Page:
Medical Laboratory Assistant
Fred Lamont, originally from Pilot Station, became interested in the health field when he worked as a sub for the St. Mary’s sub-regional clinic. He enjoyed the hands on work and eventually applied for a position with the Yukon Kuskokwim Delta Regional Hospital in Bethel, where he is currently employed as a Medical Laboratory Assistant. Fred enjoys working in a career where he can make a difference in people’s lives.
In his spare time, Fred enjoys snowmobiling and four-wheeling around the Yukon delta area, as well as working out at the gym. His 9 days on/5 days off work schedule also gives him the opportunity to travel back to St. Mary’s twice a month, where he likes to play basketball with friends and participate in subsistence activities like fishing, hunting and collecting firewood
Fred’s typical work day starts at 7 am at the hospital. He usually spends the first hour of the day drawing blood from patients that are already in the hospital. He then processes the blood samples for laboratory analysis and, at times, assists the medical lab technicians with analyzing the blood samples. The rest of the day is spent drawing blood, filling out paperwork, and collecting, receiving and processing blood samples that are flown in from clinics across the Yukon Kuskokwim Delta region.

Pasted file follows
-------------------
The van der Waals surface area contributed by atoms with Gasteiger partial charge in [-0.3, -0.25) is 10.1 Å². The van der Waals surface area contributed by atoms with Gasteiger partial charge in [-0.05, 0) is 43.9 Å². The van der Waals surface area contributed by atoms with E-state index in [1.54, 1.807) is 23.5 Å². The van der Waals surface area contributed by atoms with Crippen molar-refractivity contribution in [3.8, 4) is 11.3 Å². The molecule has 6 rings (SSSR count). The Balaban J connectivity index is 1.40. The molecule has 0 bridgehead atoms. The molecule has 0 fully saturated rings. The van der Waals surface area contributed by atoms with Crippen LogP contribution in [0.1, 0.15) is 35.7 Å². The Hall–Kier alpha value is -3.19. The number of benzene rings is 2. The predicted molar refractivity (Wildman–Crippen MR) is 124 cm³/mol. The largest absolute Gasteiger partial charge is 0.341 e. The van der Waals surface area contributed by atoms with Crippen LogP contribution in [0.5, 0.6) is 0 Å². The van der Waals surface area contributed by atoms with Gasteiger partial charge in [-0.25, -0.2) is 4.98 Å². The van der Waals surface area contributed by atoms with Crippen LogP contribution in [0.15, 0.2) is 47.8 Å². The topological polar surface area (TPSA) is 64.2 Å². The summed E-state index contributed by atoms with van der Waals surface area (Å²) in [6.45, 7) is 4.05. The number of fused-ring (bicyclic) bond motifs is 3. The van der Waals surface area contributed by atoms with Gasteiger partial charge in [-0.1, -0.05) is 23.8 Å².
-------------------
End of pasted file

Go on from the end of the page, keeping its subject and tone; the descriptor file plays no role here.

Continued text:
Fred likes the fact that he is able to work with patients directly and with all ages: from 2 day old babies to elders. He finds drawing blood from babies can sometimes be the most challenging part of his job. Fred likes the fact that he is always learning something new everyday. He says the pay is a big plus, too!
Advice to students…
Fred completed the University of Alaska Anchorage’s on-line Phlebotomy program in 2003. He is currently working towards his Clinical Laboratory Certificate. Fred likes the flexibility of the on-line program and recommends it for students who live in more isolated communities. His advice to students is to “set your sights on a goal and go for it….the whole way! That works no matter what the situation.”
This page was last updated by janice on November 20, 2006